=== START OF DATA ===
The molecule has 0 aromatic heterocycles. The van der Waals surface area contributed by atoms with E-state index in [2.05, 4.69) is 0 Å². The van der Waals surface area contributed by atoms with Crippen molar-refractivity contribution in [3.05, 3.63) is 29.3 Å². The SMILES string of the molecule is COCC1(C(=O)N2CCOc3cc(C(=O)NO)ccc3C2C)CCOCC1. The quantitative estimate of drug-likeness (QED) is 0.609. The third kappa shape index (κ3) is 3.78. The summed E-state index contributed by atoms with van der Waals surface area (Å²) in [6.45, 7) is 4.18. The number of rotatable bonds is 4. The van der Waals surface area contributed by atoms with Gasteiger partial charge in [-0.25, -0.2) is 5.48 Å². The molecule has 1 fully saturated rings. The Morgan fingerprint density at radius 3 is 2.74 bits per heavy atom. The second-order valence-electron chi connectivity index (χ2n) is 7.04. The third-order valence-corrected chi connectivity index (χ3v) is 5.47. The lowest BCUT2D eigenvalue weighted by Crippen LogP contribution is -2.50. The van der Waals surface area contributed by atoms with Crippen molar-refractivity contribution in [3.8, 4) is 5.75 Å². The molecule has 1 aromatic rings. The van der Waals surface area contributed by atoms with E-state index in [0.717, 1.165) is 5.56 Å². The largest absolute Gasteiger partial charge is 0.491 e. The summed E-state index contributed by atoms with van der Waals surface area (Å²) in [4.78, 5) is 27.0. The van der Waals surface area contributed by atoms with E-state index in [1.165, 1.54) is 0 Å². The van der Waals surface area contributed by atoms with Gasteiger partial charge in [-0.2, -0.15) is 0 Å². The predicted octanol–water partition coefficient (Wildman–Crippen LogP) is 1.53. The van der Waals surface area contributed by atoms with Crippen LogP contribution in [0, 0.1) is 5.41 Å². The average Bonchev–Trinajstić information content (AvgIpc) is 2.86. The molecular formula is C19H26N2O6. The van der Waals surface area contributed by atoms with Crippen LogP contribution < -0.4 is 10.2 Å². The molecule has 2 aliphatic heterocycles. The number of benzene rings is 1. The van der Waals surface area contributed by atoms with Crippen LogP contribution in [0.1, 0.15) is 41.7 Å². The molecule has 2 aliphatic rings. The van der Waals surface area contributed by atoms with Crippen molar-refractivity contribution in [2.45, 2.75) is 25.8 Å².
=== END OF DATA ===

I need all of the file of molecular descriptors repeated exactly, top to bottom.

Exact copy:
The molecule has 0 aromatic heterocycles. The van der Waals surface area contributed by atoms with E-state index in [2.05, 4.69) is 0 Å². The van der Waals surface area contributed by atoms with Crippen molar-refractivity contribution in [3.05, 3.63) is 29.3 Å². The SMILES string of the molecule is COCC1(C(=O)N2CCOc3cc(C(=O)NO)ccc3C2C)CCOCC1. The quantitative estimate of drug-likeness (QED) is 0.609. The third kappa shape index (κ3) is 3.78. The summed E-state index contributed by atoms with van der Waals surface area (Å²) in [6.45, 7) is 4.18. The number of rotatable bonds is 4. The van der Waals surface area contributed by atoms with Gasteiger partial charge in [-0.25, -0.2) is 5.48 Å². The molecule has 1 fully saturated rings. The Morgan fingerprint density at radius 3 is 2.74 bits per heavy atom. The second-order valence-electron chi connectivity index (χ2n) is 7.04. The third-order valence-corrected chi connectivity index (χ3v) is 5.47. The lowest BCUT2D eigenvalue weighted by Crippen LogP contribution is -2.50. The van der Waals surface area contributed by atoms with Crippen molar-refractivity contribution in [3.8, 4) is 5.75 Å². The molecule has 1 aromatic rings. The van der Waals surface area contributed by atoms with E-state index in [0.717, 1.165) is 5.56 Å². The largest absolute Gasteiger partial charge is 0.491 e. The summed E-state index contributed by atoms with van der Waals surface area (Å²) in [4.78, 5) is 27.0. The van der Waals surface area contributed by atoms with E-state index in [1.165, 1.54) is 0 Å². The van der Waals surface area contributed by atoms with Gasteiger partial charge in [-0.2, -0.15) is 0 Å². The predicted octanol–water partition coefficient (Wildman–Crippen LogP) is 1.53. The van der Waals surface area contributed by atoms with Crippen LogP contribution in [0, 0.1) is 5.41 Å². The average Bonchev–Trinajstić information content (AvgIpc) is 2.86. The molecular formula is C19H26N2O6. The van der Waals surface area contributed by atoms with Crippen LogP contribution < -0.4 is 10.2 Å². The molecule has 2 aliphatic heterocycles. The number of benzene rings is 1. The van der Waals surface area contributed by atoms with Crippen LogP contribution in [0.1, 0.15) is 41.7 Å². The molecule has 2 aliphatic rings. The van der Waals surface area contributed by atoms with Crippen molar-refractivity contribution in [2.45, 2.75) is 25.8 Å².